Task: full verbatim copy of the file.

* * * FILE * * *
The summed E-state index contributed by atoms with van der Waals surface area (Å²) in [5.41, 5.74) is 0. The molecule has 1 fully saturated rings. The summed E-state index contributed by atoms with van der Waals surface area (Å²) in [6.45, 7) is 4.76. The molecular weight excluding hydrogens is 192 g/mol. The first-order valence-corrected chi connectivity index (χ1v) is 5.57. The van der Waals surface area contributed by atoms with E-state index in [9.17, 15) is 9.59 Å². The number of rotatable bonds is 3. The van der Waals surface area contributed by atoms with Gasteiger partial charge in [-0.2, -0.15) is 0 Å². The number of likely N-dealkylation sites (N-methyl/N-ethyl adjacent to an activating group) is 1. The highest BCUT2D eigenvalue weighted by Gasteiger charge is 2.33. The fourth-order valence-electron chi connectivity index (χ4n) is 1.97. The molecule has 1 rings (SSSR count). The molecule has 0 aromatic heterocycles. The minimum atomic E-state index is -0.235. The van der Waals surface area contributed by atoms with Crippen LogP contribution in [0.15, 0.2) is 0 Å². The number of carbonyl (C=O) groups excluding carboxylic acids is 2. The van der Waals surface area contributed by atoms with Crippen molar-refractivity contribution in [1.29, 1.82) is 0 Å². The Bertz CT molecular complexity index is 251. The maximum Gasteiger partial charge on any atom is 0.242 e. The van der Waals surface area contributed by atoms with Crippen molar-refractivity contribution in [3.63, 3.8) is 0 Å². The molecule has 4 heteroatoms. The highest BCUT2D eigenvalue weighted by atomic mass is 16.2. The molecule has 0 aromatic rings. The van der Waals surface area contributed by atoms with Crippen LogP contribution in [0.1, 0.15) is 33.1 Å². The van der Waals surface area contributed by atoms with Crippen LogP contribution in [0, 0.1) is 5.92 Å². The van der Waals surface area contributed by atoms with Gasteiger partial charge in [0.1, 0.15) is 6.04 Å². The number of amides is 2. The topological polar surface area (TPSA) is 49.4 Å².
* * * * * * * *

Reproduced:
The summed E-state index contributed by atoms with van der Waals surface area (Å²) in [5.41, 5.74) is 0. The molecule has 1 fully saturated rings. The summed E-state index contributed by atoms with van der Waals surface area (Å²) in [6.45, 7) is 4.76. The molecular weight excluding hydrogens is 192 g/mol. The first-order valence-corrected chi connectivity index (χ1v) is 5.57. The van der Waals surface area contributed by atoms with E-state index in [9.17, 15) is 9.59 Å². The number of rotatable bonds is 3. The van der Waals surface area contributed by atoms with Gasteiger partial charge in [-0.2, -0.15) is 0 Å². The number of likely N-dealkylation sites (N-methyl/N-ethyl adjacent to an activating group) is 1. The highest BCUT2D eigenvalue weighted by Gasteiger charge is 2.33. The fourth-order valence-electron chi connectivity index (χ4n) is 1.97. The molecule has 1 rings (SSSR count). The molecule has 0 aromatic heterocycles. The minimum atomic E-state index is -0.235. The van der Waals surface area contributed by atoms with Crippen LogP contribution in [0.15, 0.2) is 0 Å². The number of carbonyl (C=O) groups excluding carboxylic acids is 2. The van der Waals surface area contributed by atoms with Crippen molar-refractivity contribution in [1.29, 1.82) is 0 Å². The Bertz CT molecular complexity index is 251. The maximum Gasteiger partial charge on any atom is 0.242 e. The van der Waals surface area contributed by atoms with Crippen molar-refractivity contribution in [3.63, 3.8) is 0 Å². The molecule has 4 heteroatoms. The highest BCUT2D eigenvalue weighted by atomic mass is 16.2. The molecule has 0 aromatic rings. The van der Waals surface area contributed by atoms with Crippen LogP contribution in [0.1, 0.15) is 33.1 Å². The van der Waals surface area contributed by atoms with Crippen LogP contribution in [0, 0.1) is 5.92 Å². The van der Waals surface area contributed by atoms with Gasteiger partial charge in [0.1, 0.15) is 6.04 Å². The number of amides is 2. The topological polar surface area (TPSA) is 49.4 Å².